Other features which are considered as characteristic for the invention are set forth in the appended claims.
Although the invention is illustrated and described herein as embodied in a regenerative preheater and a method for operating the same, it is nevertheless not intended to be limited to the details shown, since various modifications and structural changes may be made therein without departing from the spirit of the invention and within the scope and range of equivalents of the claims.
The construction and method of operation of the invention, however, together with additional objects and advantages thereof will be best understood from the following description of specific embodiments when read in connection with the accompanying drawings.
FIG. 1 is a fragmentary, diagrammatic, sectional view of a regenerative preheater with a catalyst according to the invention, in which a first admission point and a double second admission point are provided for a gaseous reagent;
FIG. 2 is a sectional view taken along the line II--II in the regenerative preheater of FIG. 1, in the direction of the arrows;
FIG. 3 is a diagram in which the concentration c of the stored reagent NH3 is plotted over the height H of the catalyst;
FIG. 4 is an enlarged sectional view taken along the line IV--IV in the regenerative preheater of FIG. 2 in the direction of the arrows, which illustrates the second basic embodiment of the second admission point; and
FIG. 5 is an associated diagram in which the concentration c of the stored reagent NH3 is plotted over the height H of the catalyst.
Referring now to the figures of the drawing in detail and first, particularly, to FIG. 1 thereof, there is seen a sectional view of a regenerative preheater 1 of a largely conventional type, which is constructed as an air preheater. This preheater 1 includes a housing 2, into which hot raw gas R, laden with a harmful component S, flows from above. This raw gas R is furnished by a non-illustrated combustion plant. In particular, it is flue gas that is laden with nitrogen oxides NOx as the harmful components S. This raw gas R leaves the preheater 1 at the lower end in cleaned, cooled form. The cooled raw gas is identified by reference symbol R'.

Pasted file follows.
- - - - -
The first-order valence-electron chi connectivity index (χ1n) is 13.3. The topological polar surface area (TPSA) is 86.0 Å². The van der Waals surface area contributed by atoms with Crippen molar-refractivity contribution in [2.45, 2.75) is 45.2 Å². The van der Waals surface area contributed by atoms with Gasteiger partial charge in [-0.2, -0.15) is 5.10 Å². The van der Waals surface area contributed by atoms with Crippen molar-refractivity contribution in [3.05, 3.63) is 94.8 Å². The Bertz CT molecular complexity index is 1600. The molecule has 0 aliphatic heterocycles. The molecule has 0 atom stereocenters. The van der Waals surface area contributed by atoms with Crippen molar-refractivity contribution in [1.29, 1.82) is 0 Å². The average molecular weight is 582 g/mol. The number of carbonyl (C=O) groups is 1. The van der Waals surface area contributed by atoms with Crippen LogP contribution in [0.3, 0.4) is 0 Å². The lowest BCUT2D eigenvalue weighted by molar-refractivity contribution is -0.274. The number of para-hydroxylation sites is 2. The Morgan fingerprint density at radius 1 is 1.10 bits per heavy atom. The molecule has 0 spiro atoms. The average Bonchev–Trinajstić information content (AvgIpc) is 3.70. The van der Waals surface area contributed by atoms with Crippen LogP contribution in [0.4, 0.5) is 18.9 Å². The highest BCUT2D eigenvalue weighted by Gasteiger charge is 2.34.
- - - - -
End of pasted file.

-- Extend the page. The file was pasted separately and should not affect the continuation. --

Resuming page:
In an installed and fixed state, an SCR catalyst 4 and a downstream heat accumulator 6 are disposed in a middle portion of the housing 2. On either side of this configuration 4, 6 are respective segmented hoods 8 and 10, which are rotatable in common about a vertical axis 12. This is indicated by respective curved arrows 14 and 16. The rotation may be performed incrementally or continuously. As a consequence of the rotation, continuously different parts of the catalyst 4 are exposed to the hot, pollutant-laden raw gas R.
An L-shaped inflow line 20 for clean gas G, which is centrally connected to the hood 10, leads into a lower path of the housing 2. The clean gas G is heated in the heat accumulator 6. The clean gas G then leaves an upper part of the housing 2 at the side in the form of hot clean gas G' through the catalyst 4, the hood 8 and an offset-bent outlet line 22. The gas G may in particular be air, which is intended to be heated before being delivered to a burner.
A significant factor is that a first admission point 24 for a gaseous reagent M is provided in the flow path of the raw gas R upstream of the catalyst 4. This reagent may in particular be the reducing agent ammonia (NH3). Typically, ammonia is used in deNOx catalysts that operate by the SCR process. The first admission point 24 is a network of many feed points or holes 25, and it is supplied from a reagent source 32 through one or more inflow lines 26 and valves 28 as well as an adjustable control valve 30. The entire network can be seen in the upper part of the housing 2 to be disposed transversely to the flow path of the raw gas R.
A second admission point 34A for the same gaseous reagent M, such as NH3, is also provided. This second admission point 34A is located in the flow path of the clean gas G upstream of the catalyst 4. In the present case the second admission point 34A is in the inflow line 20. With respect to the second admission point 34A, care is taken in the present case to ensure that the reagent M can be admixed with the entire flow of clean gas G by way of the second admission point 34A. This is why the second admission point 34A is likewise constructed as a network that has a plurality of feed points or holes 35A for the reagent M. This network is disposed transversely to the flow path of the clean gas G.
The second admission point 34A is supplied from the source 32 through one or more lines 36 and valves 38 and through the control valve 30. With the aid of the valves 28, 38, the ratio between the reagent M supplied to the clean gas G and the reagent M supplied to the raw gas R can be set. Experiments have shown that this ratio should be greater than 0.5 and, for example, it may amount to between 60% and 40%. The total quantity per unit of time of reagent M supplied can be set with the aid of the control valve 30.